It may be one of the very few things that Republicans and Democrats, liberals and conservatives, Left and Right can agree on: ObamaCare has been an embarrassing series of rolling disasters since it stumbled out of the starting gate on October 1. From the non-functional Healthcare.gov website fiasco to the cancellation of millions (soon to be tens of millions) of existing health insurance policies to the heart-stopping sticker shock on replacement policies, the Patient Protection and Affordable Care Act (ACA) has drawn brickbats from critics all across the political spectrum.
However, while disapproval of ObamaCare is very widespread, the critic camps are poles apart concerning what should be done. According to Senate Majority Leader Harry Reid (D-Nev.), House Minority Leader Nancy Pelosi (D-Calif.), the Democratic Socialists of America, the Congressional Progressive Caucus, and other leading lights of the far Left, the real problem with ObamaCare is that it does not go far enough; the “solution,” they say, is to go all the way to socialized medicine. But they don’t have the conviction and courage to be that honest, so they say we must resurrect the “single payer/public option” alternative that was defeated during the 2009-2010 battle over ObamaCare in Congress. For millions of Americans, the terms “single payer” and “public option” do not carry the same negative connotations as “socialized medicine,” which, of course, is why they were adopted as code words.
This past August, Sen. Harry Reid told the Las Vegas PBS program, Nevada Week in Review, that ObamaCare is merely “a step” toward nationalized, government-run healthcare. The Las Vegas Sun report on the program carried this headline: “Reid says Obamacare just a step toward eventual single-payer system.”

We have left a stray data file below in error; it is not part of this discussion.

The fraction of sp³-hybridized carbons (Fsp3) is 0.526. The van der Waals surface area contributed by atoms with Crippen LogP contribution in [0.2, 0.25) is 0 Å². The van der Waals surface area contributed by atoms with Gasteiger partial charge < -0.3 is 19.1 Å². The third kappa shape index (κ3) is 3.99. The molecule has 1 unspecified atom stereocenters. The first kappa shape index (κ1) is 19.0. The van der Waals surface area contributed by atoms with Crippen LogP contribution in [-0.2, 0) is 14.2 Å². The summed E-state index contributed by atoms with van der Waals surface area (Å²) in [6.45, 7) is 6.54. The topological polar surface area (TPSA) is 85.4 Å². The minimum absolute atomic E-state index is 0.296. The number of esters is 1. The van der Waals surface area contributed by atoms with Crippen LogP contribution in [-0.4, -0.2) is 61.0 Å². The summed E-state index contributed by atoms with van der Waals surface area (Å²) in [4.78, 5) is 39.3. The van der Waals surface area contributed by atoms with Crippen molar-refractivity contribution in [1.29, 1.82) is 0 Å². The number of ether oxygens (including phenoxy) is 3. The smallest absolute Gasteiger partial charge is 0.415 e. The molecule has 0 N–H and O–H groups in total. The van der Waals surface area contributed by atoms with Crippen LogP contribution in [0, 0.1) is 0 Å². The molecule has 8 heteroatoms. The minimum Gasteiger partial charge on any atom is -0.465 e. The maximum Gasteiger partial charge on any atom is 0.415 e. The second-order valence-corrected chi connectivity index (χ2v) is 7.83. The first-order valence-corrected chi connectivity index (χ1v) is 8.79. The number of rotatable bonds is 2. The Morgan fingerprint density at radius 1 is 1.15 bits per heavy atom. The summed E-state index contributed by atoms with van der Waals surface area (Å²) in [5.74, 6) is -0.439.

“Reid said he thinks the country has to ‘work our way past’ insurance-based health care,” the Sun reported. “What we’ve done with Obamacare,” Reid said, “is have a step in the right direction, but we’re far from having something that’s going to work forever.”
When then asked by the PBS interviewer whether he meant ultimately the country would have to have a healthcare system that abandoned insurance as the means of accessing it, Reid replied: “Yes, yes. Absolutely, yes.”
“We had a real good run at the public option — don’t think we didn’t have a tremendous number of people who wanted a single-payer system,” Reid said, referring to the contentious battles over ObamaCare.
But political realities forced Reid to compromise; he had to settle for something less than fully socialized medicine. “We had to get a majority of votes,” Reid told the PBS progam. “In fact, we had to get a little extra in the Senate, we have to get 60.”
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